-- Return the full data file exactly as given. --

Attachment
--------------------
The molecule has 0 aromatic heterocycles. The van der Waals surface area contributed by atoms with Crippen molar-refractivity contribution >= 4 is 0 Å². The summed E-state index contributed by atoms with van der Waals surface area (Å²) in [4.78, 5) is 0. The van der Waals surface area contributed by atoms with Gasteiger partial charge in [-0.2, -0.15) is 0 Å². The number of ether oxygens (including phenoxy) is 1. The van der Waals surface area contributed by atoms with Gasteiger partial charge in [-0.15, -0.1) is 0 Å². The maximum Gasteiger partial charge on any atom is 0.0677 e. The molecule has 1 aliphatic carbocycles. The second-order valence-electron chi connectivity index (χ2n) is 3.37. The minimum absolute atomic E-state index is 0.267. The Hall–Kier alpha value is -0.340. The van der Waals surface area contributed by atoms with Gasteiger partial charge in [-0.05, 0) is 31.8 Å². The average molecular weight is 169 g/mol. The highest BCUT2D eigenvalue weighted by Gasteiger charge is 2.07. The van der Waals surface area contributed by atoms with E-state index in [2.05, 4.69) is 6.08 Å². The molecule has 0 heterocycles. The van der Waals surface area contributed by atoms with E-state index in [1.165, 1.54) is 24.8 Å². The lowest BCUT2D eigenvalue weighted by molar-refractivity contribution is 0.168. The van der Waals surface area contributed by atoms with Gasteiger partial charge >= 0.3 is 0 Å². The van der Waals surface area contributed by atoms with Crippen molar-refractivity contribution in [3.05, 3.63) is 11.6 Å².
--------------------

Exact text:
The molecule has 0 aromatic heterocycles. The van der Waals surface area contributed by atoms with Crippen molar-refractivity contribution >= 4 is 0 Å². The summed E-state index contributed by atoms with van der Waals surface area (Å²) in [4.78, 5) is 0. The van der Waals surface area contributed by atoms with Gasteiger partial charge in [-0.2, -0.15) is 0 Å². The number of ether oxygens (including phenoxy) is 1. The van der Waals surface area contributed by atoms with Gasteiger partial charge in [-0.15, -0.1) is 0 Å². The maximum Gasteiger partial charge on any atom is 0.0677 e. The molecule has 1 aliphatic carbocycles. The second-order valence-electron chi connectivity index (χ2n) is 3.37. The minimum absolute atomic E-state index is 0.267. The Hall–Kier alpha value is -0.340. The van der Waals surface area contributed by atoms with Gasteiger partial charge in [-0.05, 0) is 31.8 Å². The average molecular weight is 169 g/mol. The highest BCUT2D eigenvalue weighted by Gasteiger charge is 2.07. The van der Waals surface area contributed by atoms with E-state index in [2.05, 4.69) is 6.08 Å². The molecule has 0 heterocycles. The van der Waals surface area contributed by atoms with E-state index in [1.165, 1.54) is 24.8 Å². The lowest BCUT2D eigenvalue weighted by molar-refractivity contribution is 0.168. The van der Waals surface area contributed by atoms with Gasteiger partial charge >= 0.3 is 0 Å². The van der Waals surface area contributed by atoms with Crippen molar-refractivity contribution in [3.05, 3.63) is 11.6 Å².